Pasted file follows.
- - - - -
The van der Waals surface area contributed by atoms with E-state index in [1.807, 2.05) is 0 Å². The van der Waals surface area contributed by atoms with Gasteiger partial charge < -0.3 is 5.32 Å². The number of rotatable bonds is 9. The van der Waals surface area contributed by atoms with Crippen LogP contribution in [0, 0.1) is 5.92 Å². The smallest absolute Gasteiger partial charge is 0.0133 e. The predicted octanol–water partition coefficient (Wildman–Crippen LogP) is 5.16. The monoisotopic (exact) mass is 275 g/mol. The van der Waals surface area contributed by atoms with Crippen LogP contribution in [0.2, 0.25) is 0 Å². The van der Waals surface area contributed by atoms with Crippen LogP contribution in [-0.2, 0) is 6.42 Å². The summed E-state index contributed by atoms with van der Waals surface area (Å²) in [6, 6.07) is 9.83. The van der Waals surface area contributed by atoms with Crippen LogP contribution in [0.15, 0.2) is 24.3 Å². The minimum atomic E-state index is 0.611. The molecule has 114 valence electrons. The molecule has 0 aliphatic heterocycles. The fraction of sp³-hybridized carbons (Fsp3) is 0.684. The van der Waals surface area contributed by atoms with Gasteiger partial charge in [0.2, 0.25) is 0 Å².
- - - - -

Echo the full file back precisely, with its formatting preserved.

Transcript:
The van der Waals surface area contributed by atoms with E-state index in [1.807, 2.05) is 0 Å². The van der Waals surface area contributed by atoms with Gasteiger partial charge < -0.3 is 5.32 Å². The number of rotatable bonds is 9. The van der Waals surface area contributed by atoms with Crippen LogP contribution in [0, 0.1) is 5.92 Å². The smallest absolute Gasteiger partial charge is 0.0133 e. The predicted octanol–water partition coefficient (Wildman–Crippen LogP) is 5.16. The monoisotopic (exact) mass is 275 g/mol. The van der Waals surface area contributed by atoms with Crippen LogP contribution in [0.2, 0.25) is 0 Å². The van der Waals surface area contributed by atoms with Crippen LogP contribution in [-0.2, 0) is 6.42 Å². The summed E-state index contributed by atoms with van der Waals surface area (Å²) in [6, 6.07) is 9.83. The van der Waals surface area contributed by atoms with Crippen LogP contribution in [0.15, 0.2) is 24.3 Å². The minimum atomic E-state index is 0.611. The molecule has 114 valence electrons. The molecule has 0 aliphatic heterocycles. The fraction of sp³-hybridized carbons (Fsp3) is 0.684. The van der Waals surface area contributed by atoms with Gasteiger partial charge in [0.2, 0.25) is 0 Å².